T Nation

Olympic lifts and Joint degeneration

I read that Olympic lifts are “…. (at very best) DEGENERATIVE for everyone” …. In an article by Dr (I think) Fred Hatfield. How true is this statement? Will doing things like power cleans and Olympic or other modified Olympic lifts affect my joint longevity in the future?

I have already had an athroscope on my knee (lateral cartilage tear). The doctor said I was likely to suffer from degenerative arthritis later in life and I do not want to perpetuate this situation.
I did not ask my doctor because he said I could be playing football in 2 months and I assumed that that meant I could do the training that goes with it.
Is weight training also degenerative in the long run. I thought that it was the opposite. I always thought it helped strengthen bones. If that is true why are Olympic lifts so much different to plyometrics or heavy squats?

Hmmm lets see i have arthrtis… and uhhhh Weight lifting can do nothing but good for your joints unless you use shit form

olympic lifts are usually frowned upon by the establishment (doctors, personal trainer, etc) because they are very technical lifts and easily have the potential to cause injury. poor technique is usually the main factor in these. as for it being any more taxing on the joints, again its probably a technique/form issue.

the only joint(s) on my body that gets sore from cleans are my elbows during the catch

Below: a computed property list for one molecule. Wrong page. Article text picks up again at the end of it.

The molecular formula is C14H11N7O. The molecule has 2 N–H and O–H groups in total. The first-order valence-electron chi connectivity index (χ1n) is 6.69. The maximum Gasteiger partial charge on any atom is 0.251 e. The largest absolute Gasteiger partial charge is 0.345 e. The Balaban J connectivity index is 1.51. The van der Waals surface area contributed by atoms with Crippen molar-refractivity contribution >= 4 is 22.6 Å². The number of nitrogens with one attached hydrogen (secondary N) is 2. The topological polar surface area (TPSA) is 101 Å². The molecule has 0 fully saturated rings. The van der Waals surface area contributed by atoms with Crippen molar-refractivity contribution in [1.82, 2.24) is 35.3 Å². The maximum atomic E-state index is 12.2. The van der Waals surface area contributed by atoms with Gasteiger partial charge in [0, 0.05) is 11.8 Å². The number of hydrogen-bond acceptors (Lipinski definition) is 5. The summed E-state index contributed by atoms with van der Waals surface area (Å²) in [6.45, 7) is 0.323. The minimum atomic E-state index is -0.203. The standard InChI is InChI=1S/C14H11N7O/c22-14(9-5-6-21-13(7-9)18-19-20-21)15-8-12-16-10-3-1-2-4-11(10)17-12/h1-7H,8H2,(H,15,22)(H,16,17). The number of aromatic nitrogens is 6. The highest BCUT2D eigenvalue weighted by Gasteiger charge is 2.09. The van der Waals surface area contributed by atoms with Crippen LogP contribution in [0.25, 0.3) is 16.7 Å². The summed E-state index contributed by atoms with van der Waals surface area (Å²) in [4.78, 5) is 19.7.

If you do have knee issues I would stay a way from O-lifts for awhile until they get better but o-lift will not cause arthritis. I don’t know where your doctor came up w/ that. But, you should follow your physical thrapist rehablilitation protocal. And when you do rehabilitate your knees then try some light weight o-lifts. then progress from there.

In health,

Silas C.

Haha

Most people can’t even power clean anywhere near what they bench so I don’t think you should worry about Oly lifts. I’ve never found them stressful on the knees, not compared to heavy squats! You won’t have to worry unless you are posting big numbers and then you would have to be squatting big anyway.

The only thing that pains me is the wrists on cleans.

Fitone he’s not talking about his Doc he’s talking about Dr. Squat!

Found the info from Dr. Fred Hatfield site:

“Yeah, but what about that ballistic shock on my knees hitting the bottom during a snatch or clean? My knees can’t take it!”

Now, I’m not saying that you need to go out and start doing ballistic drops to a rock-bottom squat position with maximum weights on your body. What I AM saying is that you need to break into it slowly, doing some light stuff. But you needn’t go to rock bottom. While your body has a wonderful, built-in adaptive ability that will most certainly aid in preparing your knees for the tremendous stresses involved in moving heavy iron in your powerlifting skills, the ballistic forces involved in maximum Olympic lifting are (at very best) degenerative for everyone, including the Olympic lifters.

So you see he is talking about dropping to rock-bottom with heavy loads at speed!

This argument is as old, and about as logical as “Squats are bad for your knees, Deads are bad for your back”